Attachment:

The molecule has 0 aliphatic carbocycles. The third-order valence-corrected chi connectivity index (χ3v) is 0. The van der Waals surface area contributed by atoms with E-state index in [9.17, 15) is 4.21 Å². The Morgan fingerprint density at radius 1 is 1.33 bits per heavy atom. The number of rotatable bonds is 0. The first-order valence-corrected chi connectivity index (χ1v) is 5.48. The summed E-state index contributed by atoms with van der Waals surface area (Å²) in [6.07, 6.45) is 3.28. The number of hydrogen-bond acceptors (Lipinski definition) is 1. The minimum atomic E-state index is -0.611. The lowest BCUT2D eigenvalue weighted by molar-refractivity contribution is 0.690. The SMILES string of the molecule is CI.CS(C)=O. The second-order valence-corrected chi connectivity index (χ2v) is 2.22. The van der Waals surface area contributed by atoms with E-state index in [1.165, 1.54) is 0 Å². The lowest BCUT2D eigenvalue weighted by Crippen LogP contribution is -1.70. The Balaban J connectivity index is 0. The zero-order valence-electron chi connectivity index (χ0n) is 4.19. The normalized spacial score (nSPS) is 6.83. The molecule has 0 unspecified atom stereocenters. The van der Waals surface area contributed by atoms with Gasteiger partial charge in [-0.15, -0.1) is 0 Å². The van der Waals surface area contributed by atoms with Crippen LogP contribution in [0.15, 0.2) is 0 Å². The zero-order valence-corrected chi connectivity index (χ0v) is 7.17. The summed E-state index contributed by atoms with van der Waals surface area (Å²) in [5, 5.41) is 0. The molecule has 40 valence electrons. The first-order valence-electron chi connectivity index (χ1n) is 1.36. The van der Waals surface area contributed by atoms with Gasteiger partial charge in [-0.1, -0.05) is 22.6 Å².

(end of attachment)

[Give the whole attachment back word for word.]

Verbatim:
The molecule has 0 aliphatic carbocycles. The third-order valence-corrected chi connectivity index (χ3v) is 0. The van der Waals surface area contributed by atoms with E-state index in [9.17, 15) is 4.21 Å². The Morgan fingerprint density at radius 1 is 1.33 bits per heavy atom. The number of rotatable bonds is 0. The first-order valence-corrected chi connectivity index (χ1v) is 5.48. The summed E-state index contributed by atoms with van der Waals surface area (Å²) in [6.07, 6.45) is 3.28. The number of hydrogen-bond acceptors (Lipinski definition) is 1. The minimum atomic E-state index is -0.611. The lowest BCUT2D eigenvalue weighted by molar-refractivity contribution is 0.690. The SMILES string of the molecule is CI.CS(C)=O. The second-order valence-corrected chi connectivity index (χ2v) is 2.22. The van der Waals surface area contributed by atoms with E-state index in [1.165, 1.54) is 0 Å². The lowest BCUT2D eigenvalue weighted by Crippen LogP contribution is -1.70. The Balaban J connectivity index is 0. The zero-order valence-electron chi connectivity index (χ0n) is 4.19. The normalized spacial score (nSPS) is 6.83. The molecule has 0 unspecified atom stereocenters. The van der Waals surface area contributed by atoms with Gasteiger partial charge in [-0.15, -0.1) is 0 Å². The van der Waals surface area contributed by atoms with Crippen LogP contribution in [0.15, 0.2) is 0 Å². The zero-order valence-corrected chi connectivity index (χ0v) is 7.17. The summed E-state index contributed by atoms with van der Waals surface area (Å²) in [5, 5.41) is 0. The molecule has 40 valence electrons. The first-order valence-electron chi connectivity index (χ1n) is 1.36. The van der Waals surface area contributed by atoms with Gasteiger partial charge in [-0.1, -0.05) is 22.6 Å².